You can get whatever you want — it is really very simple, and everything is available at a (hefty) price. But this is where a lot of inmates get into trouble; they quickly get into debt and their addiction keeps them borrowing. The one thing you never want to do is owe someone in prison; it’s not like you can avoid them. Of the fights I did see in my time inside, every single one was to do with drugs — mostly a junkie taking a whooping, it seemed, for money owed. I always questioned why the supplier would continue to give the addicts gear, and surmised that it was because they enjoyed the periodic beating and the power it gave them over their “victims”. I decided to stay away from my beloved weed while inside, as let’s face it, I knew it would only be a few weeks on remand and thought my body could do with a rest.
I was instantly given a dashing grey tracksuit and plain t-shirt when I arrived, and informed I would be given a few more essentials the next day. The majority of the other prisoners wore their own; tracksuits certainly seemed to be the fashion, and luckily I had a decent pair of trainers on when I was nicked — it is important not to look like too much of a mug; you do not want to stand out. And wearing a really shit pair of trainers will bring as much heat as wearing an overly-elaborate pair. The main thing I learnt about prison clothes is that wearing heavy cotton-base tracksuits works best; you have to remember that the prison washing machines are fairly heavy-duty.
And the most important rule…
You would be shocked to hear that aside from some fairly strong language and the shaking sweaty junkies, prison is a well-mannered place. I will not go as far as saying it’s a polite environment, but definitely people behave better than on the high street on a Friday night. The fact is, prisons are overcrowded, and being locked up in a cell 23 hours a day with three other people can be tough. By being tidy and thoughtful for your cellmates it makes things easier; when you are out of your cell for a short time each day it’s really important to get on your cellmates, and it will make other inmates have less reason to want to give you any grief.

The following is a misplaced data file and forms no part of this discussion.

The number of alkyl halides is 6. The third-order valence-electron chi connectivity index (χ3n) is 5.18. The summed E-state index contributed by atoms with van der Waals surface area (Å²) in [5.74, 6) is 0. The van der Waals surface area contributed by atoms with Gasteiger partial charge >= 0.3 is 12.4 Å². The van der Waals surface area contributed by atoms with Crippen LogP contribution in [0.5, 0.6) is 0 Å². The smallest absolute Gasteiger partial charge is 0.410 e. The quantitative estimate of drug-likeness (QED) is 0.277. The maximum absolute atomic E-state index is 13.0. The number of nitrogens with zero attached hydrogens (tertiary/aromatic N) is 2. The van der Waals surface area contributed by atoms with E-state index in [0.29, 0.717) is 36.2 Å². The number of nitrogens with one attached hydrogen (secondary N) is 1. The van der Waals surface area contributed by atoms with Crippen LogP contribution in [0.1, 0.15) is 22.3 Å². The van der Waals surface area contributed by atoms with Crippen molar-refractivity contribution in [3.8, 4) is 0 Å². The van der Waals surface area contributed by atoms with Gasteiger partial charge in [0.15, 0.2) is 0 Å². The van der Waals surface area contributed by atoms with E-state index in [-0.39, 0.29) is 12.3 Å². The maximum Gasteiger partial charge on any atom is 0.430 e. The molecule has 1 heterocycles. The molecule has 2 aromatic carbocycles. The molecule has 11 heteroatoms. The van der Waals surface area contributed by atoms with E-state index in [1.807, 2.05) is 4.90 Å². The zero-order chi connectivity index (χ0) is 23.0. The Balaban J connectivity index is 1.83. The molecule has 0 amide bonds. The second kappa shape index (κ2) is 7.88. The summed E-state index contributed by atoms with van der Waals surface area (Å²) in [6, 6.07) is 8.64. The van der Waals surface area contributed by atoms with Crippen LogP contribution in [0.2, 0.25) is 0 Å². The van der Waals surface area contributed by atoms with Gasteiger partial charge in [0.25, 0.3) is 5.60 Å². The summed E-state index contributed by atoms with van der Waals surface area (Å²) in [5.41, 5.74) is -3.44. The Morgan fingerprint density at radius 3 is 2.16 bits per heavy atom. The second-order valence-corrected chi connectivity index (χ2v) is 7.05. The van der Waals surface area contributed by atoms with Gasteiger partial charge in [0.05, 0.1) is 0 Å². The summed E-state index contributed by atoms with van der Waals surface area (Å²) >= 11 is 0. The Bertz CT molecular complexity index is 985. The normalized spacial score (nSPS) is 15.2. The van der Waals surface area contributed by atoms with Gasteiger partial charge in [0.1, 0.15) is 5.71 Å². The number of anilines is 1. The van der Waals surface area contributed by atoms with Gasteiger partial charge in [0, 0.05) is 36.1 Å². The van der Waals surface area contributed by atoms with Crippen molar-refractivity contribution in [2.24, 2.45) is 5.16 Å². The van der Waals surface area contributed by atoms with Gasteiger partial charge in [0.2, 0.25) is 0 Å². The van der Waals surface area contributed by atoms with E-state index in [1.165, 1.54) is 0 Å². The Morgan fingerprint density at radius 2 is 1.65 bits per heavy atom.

It’s very important that you stand up for yourself in prison; you do not want to be seen as an easy target at all. Other inmates may try to push you, and see how much of a liberty they can take with you. You do have to be prepared to stand up for yourself and may have to fight if someone goes too far. From what I learnt, it did not matter about winning or losing the fight; you just have to let people know you will not be a bitch and are prepared to throw hands and feet when required.
The second and more formidable group which challenges you in prison are the guards, who are total bullies. These, in my time inside, seemed like the toughest people to deal with, revelling in their position of power, every day trying to fuck with someone. It began on my search when I arrived; stripped off and asked to bend over.
“Fuck off,” I told the officer frankly.
“Bend over and touch your toes son,” the fat guard smirked; he knew I wouldn’t but was testing to see how green I was.
“Fuck you,” my conversational skills diminished rapidly.
Guards, like in all walks of life, were a mixed bag — some friendly enough, others total pricks who enjoy the situation they’re in far too much. As long as you toe the line and don’t stand out, you will get the same amount of grief as they give everyone else and fortunately for me they seemed to bother my cell the least.
So if any of you are ever going to prison for a length of time just remember:
- Be well mannered and confident; don’t slouch around, and always look people in the eye without staring them out.
- A sturdy tracksuit and comfy trainers are essential, but do not try to stand out. Simple colours, and avoid black as it looks washed-out very quickly.
- Stay away from drugs if you can.
- People always tell you to give up smoking ciggies, but what are you meant to do in a cell all day?
- Stand up for yourself.
It sounds simple, like prison is a breeze (and some people will tell you it is), but for me it was emotionally and mentally exhausting. My brain never switches off; the slightest noise at night and I would wake up, and trying to hide my nerves from my cellmates and other prisoners was a full time occupation. The first few days seem to take months to pass, and by the time I had been inside for four days I felt like an old prison hack, moaning about the inefficiencies of the system and improvements I would make if I were in control. But more on that next week.
For the next few weeks I will be looking at my time in prison, and some of the guys I met while I frequented HMP.
Jamie Snoll is a pseudonym for a drug-dealer born and bred in Essex, who offers up a view from the different side of the law to our monthly columnist Matt Delito.